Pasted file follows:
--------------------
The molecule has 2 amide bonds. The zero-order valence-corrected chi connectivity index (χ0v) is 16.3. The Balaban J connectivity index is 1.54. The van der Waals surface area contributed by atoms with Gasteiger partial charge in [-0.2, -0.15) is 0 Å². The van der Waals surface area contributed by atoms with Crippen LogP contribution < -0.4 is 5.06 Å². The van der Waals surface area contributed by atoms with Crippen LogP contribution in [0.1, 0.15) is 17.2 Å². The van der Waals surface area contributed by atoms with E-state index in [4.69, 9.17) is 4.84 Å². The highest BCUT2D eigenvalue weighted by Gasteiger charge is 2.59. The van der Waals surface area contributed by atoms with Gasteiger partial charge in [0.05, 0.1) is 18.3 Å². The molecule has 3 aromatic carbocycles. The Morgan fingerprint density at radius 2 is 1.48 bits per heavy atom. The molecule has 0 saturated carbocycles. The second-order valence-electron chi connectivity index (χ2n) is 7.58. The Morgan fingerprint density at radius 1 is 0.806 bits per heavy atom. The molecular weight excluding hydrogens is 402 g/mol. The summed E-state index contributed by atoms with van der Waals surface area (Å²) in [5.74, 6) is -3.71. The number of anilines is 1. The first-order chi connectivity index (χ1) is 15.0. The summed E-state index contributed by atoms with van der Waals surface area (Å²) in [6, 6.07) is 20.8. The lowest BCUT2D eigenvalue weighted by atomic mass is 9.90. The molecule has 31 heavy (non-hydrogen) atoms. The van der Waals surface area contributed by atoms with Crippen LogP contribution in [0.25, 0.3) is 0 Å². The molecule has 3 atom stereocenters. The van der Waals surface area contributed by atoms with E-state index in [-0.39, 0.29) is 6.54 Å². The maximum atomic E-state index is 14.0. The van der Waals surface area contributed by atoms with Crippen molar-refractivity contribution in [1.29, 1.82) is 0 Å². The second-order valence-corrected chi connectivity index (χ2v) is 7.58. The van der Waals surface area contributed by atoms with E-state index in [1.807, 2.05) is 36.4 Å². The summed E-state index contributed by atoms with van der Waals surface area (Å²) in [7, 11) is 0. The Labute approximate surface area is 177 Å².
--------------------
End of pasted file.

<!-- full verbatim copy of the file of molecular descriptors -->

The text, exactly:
The molecule has 2 amide bonds. The zero-order valence-corrected chi connectivity index (χ0v) is 16.3. The Balaban J connectivity index is 1.54. The van der Waals surface area contributed by atoms with Gasteiger partial charge in [-0.2, -0.15) is 0 Å². The van der Waals surface area contributed by atoms with Crippen LogP contribution < -0.4 is 5.06 Å². The van der Waals surface area contributed by atoms with Crippen LogP contribution in [0.1, 0.15) is 17.2 Å². The van der Waals surface area contributed by atoms with E-state index in [4.69, 9.17) is 4.84 Å². The highest BCUT2D eigenvalue weighted by Gasteiger charge is 2.59. The van der Waals surface area contributed by atoms with Gasteiger partial charge in [0.05, 0.1) is 18.3 Å². The molecule has 3 aromatic carbocycles. The Morgan fingerprint density at radius 2 is 1.48 bits per heavy atom. The molecule has 0 saturated carbocycles. The second-order valence-electron chi connectivity index (χ2n) is 7.58. The Morgan fingerprint density at radius 1 is 0.806 bits per heavy atom. The molecular weight excluding hydrogens is 402 g/mol. The summed E-state index contributed by atoms with van der Waals surface area (Å²) in [5.74, 6) is -3.71. The number of anilines is 1. The first-order chi connectivity index (χ1) is 15.0. The summed E-state index contributed by atoms with van der Waals surface area (Å²) in [6, 6.07) is 20.8. The lowest BCUT2D eigenvalue weighted by atomic mass is 9.90. The molecule has 31 heavy (non-hydrogen) atoms. The van der Waals surface area contributed by atoms with Crippen LogP contribution in [0.25, 0.3) is 0 Å². The molecule has 3 atom stereocenters. The van der Waals surface area contributed by atoms with E-state index in [-0.39, 0.29) is 6.54 Å². The maximum atomic E-state index is 14.0. The van der Waals surface area contributed by atoms with Crippen molar-refractivity contribution in [1.29, 1.82) is 0 Å². The second-order valence-corrected chi connectivity index (χ2v) is 7.58. The van der Waals surface area contributed by atoms with E-state index in [1.807, 2.05) is 36.4 Å². The summed E-state index contributed by atoms with van der Waals surface area (Å²) in [7, 11) is 0. The Labute approximate surface area is 177 Å².